Buhari urges ICC to take action on corruption cases

President Muhammadu Buhari on Tuesday at The Hague called on the 123 States Parties to the Rome Statute of the International Criminal Court to support the International Criminal Court (ICC) with jurisdiction over serious cases of corruption and illicit financial flows by state actors.


According to a statement by the President’s Special Adviser on Media and Publicity, Mr FemiAdesina, in Abuja, Buhari leader made the call when he delivered a keynote address at the Solemn Hearing to commemorate the 20 anniversary of the Rome Statute of the ICC.

Delivering an address to commemorate the 20th anniversary of the ICC at The Hague, Netherlands yesterday, Buhari said a strong and effective ICC could also act as a catalyst for other justice efforts, expanding the reach of accountability.

The  President said:: ‘‘A strong and effective ICC has the potential to send a powerful message about the international community’s commitment to accountability, a message that will be heard by both victims and perpetrators.

“Equally, a strong and effective ICC demonstrates the international community’s commitment to the rule of law.

‘‘A strong and effective ICC can also act as a catalyst for other justice efforts, expanding the reach of accountability.

“These could include serious cases of corruption by state actors that severely compromise the development efforts of countries and throw citizens into greater poverty.

‘‘These could also include cases of illicit financial flows where countries are complicit and obstruct repatriation of stolen assets. As the African Union Champion on Anti-corruption, these are issues dear to my heart.’’

Referring to the tragic events in Nigeria in the aftermath of the 2011 general elections, which necessitated preliminary investigation by the Court, the President said: ‘‘Nigeria is preparing to conduct general elections in 2019…I assure you that all hands are on deck to prevent any recurrence of such tragic incidents.

“We shall do everything possible to ensure that Nigeria witnesses the conduct of free, fair and peaceful elections in 2019.’’

The President had commenced his address by thanking the judges of the Court for electing ‘‘a cherished son of Nigeria’’ as President.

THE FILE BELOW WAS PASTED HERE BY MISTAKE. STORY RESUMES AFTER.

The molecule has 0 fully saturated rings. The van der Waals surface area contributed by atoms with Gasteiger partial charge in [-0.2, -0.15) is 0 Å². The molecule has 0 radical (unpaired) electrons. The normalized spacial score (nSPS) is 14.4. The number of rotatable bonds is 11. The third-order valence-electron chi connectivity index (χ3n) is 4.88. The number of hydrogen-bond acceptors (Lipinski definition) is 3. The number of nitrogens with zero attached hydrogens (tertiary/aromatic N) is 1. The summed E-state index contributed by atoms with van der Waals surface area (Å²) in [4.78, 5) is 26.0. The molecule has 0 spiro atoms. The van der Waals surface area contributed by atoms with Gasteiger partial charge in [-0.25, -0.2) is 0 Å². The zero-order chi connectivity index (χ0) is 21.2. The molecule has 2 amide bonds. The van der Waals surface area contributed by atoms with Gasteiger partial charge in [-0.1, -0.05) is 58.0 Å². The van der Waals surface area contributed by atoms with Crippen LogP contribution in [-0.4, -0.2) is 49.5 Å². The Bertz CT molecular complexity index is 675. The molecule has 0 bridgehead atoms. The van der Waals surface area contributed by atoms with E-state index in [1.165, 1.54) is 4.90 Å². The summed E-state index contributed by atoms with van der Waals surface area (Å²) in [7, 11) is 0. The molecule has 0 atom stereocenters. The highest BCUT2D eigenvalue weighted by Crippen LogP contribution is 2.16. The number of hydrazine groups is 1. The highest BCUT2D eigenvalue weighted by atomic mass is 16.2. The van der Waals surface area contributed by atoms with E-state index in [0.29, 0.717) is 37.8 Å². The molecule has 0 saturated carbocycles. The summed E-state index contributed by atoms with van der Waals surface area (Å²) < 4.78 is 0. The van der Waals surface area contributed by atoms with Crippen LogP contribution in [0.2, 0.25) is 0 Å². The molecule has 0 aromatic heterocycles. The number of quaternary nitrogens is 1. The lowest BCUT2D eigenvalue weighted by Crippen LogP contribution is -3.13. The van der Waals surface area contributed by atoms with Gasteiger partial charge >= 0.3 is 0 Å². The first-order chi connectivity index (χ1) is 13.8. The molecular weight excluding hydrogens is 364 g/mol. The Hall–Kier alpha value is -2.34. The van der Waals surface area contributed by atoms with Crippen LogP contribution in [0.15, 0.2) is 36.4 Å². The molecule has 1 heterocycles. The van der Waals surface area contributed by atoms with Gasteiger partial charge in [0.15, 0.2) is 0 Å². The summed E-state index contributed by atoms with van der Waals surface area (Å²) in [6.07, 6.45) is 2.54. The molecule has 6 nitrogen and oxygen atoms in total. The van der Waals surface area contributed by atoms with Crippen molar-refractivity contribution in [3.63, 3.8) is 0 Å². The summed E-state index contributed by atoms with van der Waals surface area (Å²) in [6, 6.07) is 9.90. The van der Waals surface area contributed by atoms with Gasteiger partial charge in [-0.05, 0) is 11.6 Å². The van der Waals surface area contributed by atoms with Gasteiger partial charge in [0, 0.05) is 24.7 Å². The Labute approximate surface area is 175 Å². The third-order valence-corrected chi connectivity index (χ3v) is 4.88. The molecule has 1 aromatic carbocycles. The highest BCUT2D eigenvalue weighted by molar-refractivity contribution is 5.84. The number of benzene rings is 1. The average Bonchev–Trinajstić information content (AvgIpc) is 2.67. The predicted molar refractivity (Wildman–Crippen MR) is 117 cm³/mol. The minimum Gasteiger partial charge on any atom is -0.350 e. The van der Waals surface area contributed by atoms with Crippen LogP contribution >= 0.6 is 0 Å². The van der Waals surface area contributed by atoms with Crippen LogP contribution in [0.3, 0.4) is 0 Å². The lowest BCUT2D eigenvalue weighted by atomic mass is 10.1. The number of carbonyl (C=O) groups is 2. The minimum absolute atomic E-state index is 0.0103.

‘‘Let me start by congratulating you, Judge Chile Eboe-Osuji, on your election as President of the International Criminal Court, and also thank the judges of the Court for electing you, a cherished son of Nigeria. Nigeria is very proud of you, Mr. President,’’ he said.

The President said the Rome Statute created more than a court; it created the outline for a system of justice for horrific crimes rooted first in national courts doing their job, and where they fail to do so, the ICC stepping in only as “the court of the last resort”.

The President, while stressing that the ICC also needs increased cooperation and financial resources from its member states, said state parties should express their commitment to increasing efforts in these areas, including pledging concrete assistance.

He said the Court needs to take on board all constructive criticisms and allay lingering fears and concern through targeted messaging, awareness raising and possible modification of some legal provisions.

The Nigerian leader is the only President invited to grace the 20th anniversary of the adoption of the ICC Rome Statute.

NAN reports that out of the 123 States Parties to the Rome Statute of the ICC, 33African states while 19 are Asia-Pacific.

Others are 18 from Eastern Europe, 28 from Latin Ameica and the Carribean and 25 from Western European and other States.

Over 25 high-level state officials, the President of the Assembly of States Parties to the Rome Statute, O-Gon Kwon, ICC Prosecutor Fatou Bensouda, ICC Registrar Peter Lewis, UN Legal Counsel Miguel de Serpa Soares, and other special guests, attended the event.

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